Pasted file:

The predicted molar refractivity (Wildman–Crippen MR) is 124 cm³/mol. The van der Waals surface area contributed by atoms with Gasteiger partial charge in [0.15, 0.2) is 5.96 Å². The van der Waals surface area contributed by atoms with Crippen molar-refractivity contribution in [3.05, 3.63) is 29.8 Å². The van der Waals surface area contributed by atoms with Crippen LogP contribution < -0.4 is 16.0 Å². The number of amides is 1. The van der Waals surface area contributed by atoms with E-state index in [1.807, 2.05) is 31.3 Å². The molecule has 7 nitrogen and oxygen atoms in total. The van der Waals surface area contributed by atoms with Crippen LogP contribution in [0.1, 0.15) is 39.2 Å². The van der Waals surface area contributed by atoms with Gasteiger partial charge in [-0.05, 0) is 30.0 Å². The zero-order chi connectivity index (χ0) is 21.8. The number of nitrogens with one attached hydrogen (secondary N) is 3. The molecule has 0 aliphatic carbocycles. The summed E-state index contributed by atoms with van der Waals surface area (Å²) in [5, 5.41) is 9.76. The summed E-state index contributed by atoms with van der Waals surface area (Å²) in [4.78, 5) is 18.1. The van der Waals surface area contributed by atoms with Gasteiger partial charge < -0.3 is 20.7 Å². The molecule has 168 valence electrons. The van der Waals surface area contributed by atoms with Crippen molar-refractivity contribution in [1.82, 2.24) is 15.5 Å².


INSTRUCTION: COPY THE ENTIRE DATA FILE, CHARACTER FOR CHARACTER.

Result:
The predicted molar refractivity (Wildman–Crippen MR) is 124 cm³/mol. The van der Waals surface area contributed by atoms with Gasteiger partial charge in [0.15, 0.2) is 5.96 Å². The van der Waals surface area contributed by atoms with Crippen molar-refractivity contribution in [3.05, 3.63) is 29.8 Å². The van der Waals surface area contributed by atoms with Crippen LogP contribution < -0.4 is 16.0 Å². The number of amides is 1. The van der Waals surface area contributed by atoms with E-state index in [1.807, 2.05) is 31.3 Å². The molecule has 7 nitrogen and oxygen atoms in total. The van der Waals surface area contributed by atoms with Crippen LogP contribution in [0.1, 0.15) is 39.2 Å². The van der Waals surface area contributed by atoms with Gasteiger partial charge in [-0.05, 0) is 30.0 Å². The zero-order chi connectivity index (χ0) is 21.8. The number of nitrogens with one attached hydrogen (secondary N) is 3. The molecule has 0 aliphatic carbocycles. The summed E-state index contributed by atoms with van der Waals surface area (Å²) in [5, 5.41) is 9.76. The summed E-state index contributed by atoms with van der Waals surface area (Å²) in [4.78, 5) is 18.1. The van der Waals surface area contributed by atoms with Gasteiger partial charge < -0.3 is 20.7 Å². The molecule has 168 valence electrons. The van der Waals surface area contributed by atoms with Crippen molar-refractivity contribution in [1.82, 2.24) is 15.5 Å².